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Christian Hviid
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An Investment strategist with multi-billion dollar portfolio management experience managing active Absolute and Relative oriented strategies in Unified Managed Account and Separate Account settings. Cross functional expertise covering asset allocation, risk management, manager and investment due... More
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  • Systemic Risk Rising as a Result of Possible Treasury Default/Downgrade 1 comment
    Jul 27, 2011 12:40 AM
    By now everyone probably understands what it means for the government to potentially default on its debt if the debt ceiling issue does not get resolved before August 2nd. It means that invoices to the government, interest and principal payments may be delayed. The effect on the economy will be broad and painful. There is a major unintended consequence that results out of allowing Treasuries to go into default. Recall, if something defaults by definition it is probably not worth par at that given time. This indeed could spell trouble for the global banking sector once again and cause another “run on the bank”. This time the origin of systemic risk, which Congress and the White House is recklessly gambling with, has to do with all Treasury collateral held across capital markets and for that matter globally. What if all that collateral’s par value is temporarily not worth 100-cents on the dollar?
    Well in today’s environment, the collateral is what may take a haircut! With almost $4 trillion in Treasuries used as repo collateral according to a recent JP Morgan study, the consequences could be dire. Haircuts on repo transactions could be increased which in turn could lead to margin calls and a negative feedback loop could ensue causing massive deleveraging and broad selling. The question also becomes whether or not money market instruments holding Treasuries would be required to mark holdings and depending on severity of any downgrade may not be able to hold them if ratings get cut sufficiently (anything below “A”). This could possibly signify money market funds “breaking the buck”.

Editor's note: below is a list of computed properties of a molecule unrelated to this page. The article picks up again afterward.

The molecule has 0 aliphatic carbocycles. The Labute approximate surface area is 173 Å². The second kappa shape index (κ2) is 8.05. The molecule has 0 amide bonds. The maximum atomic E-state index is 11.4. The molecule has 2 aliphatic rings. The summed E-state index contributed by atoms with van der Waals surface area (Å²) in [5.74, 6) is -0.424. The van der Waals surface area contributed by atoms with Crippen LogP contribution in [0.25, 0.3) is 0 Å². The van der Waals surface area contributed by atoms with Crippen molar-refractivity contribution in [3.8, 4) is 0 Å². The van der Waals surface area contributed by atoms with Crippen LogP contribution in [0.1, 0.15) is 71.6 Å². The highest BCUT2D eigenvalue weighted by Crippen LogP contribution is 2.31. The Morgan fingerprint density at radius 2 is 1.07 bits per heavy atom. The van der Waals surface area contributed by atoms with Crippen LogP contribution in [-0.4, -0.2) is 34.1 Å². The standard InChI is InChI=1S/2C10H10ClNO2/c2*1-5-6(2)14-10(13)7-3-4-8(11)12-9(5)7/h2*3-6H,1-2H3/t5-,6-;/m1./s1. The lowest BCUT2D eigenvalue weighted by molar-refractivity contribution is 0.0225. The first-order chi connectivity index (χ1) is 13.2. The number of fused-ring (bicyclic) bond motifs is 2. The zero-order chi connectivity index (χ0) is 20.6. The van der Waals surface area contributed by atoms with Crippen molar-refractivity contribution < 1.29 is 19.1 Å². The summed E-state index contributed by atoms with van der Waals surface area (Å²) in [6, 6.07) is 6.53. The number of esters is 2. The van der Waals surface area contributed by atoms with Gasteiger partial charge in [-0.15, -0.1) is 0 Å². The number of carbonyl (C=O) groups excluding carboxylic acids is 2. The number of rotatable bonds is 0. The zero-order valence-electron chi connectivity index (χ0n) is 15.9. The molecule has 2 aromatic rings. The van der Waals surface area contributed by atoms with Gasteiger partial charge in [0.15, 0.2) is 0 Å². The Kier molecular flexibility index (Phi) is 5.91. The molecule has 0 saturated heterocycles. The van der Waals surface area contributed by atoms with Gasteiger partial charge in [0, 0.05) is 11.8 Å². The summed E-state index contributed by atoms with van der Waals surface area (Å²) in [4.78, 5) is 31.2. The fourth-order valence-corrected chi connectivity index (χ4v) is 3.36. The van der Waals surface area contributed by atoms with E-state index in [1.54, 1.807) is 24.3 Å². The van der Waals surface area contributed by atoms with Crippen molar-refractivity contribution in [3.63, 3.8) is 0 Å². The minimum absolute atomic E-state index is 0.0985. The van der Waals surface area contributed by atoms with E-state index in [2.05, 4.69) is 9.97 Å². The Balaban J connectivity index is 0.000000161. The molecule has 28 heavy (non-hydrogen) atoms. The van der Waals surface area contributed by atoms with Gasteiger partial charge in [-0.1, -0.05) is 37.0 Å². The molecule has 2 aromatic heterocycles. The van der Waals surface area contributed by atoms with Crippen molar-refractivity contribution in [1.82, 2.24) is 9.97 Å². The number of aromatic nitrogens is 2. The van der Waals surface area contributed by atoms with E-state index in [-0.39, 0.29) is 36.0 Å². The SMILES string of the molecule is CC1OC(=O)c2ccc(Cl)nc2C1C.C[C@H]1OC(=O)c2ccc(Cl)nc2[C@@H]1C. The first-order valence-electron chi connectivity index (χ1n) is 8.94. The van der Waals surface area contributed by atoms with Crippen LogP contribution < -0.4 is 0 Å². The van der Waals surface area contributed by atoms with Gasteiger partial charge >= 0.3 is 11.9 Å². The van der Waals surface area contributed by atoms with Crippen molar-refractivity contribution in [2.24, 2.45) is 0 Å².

This systemic risk is unprecedented and highly unpredictable. The consequences are far reaching and could mean that the US status as a “safe haven” and the greenback being a global reserve currency may be put to the test. The damage to the US reputation would be long lasting. There are little places to hide in an event like this as we could experience another bout of deleveraging with trickle effects to the broader economy. Higher interest rates would almost be a certainty and risk premiums would sky rocket across asset classes. Let’s hope the barrel is empty when Congress and the White House pull the trigger playing Russian roulette with regards to the debt ceiling discussions. The US reputation, the global macro economy and capital markets are all at risk.
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  • Christian Hviid
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    Author’s reply » Some confirmation....

    27 Jul 2011, 04:06 PM Reply Like
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  • HY bonds pricing ca. 6.7% default rate. Par-weighted DR has been running 1.2%. This spells opportunity (I am long HYG as of this posting).
    Oct 21, 2011
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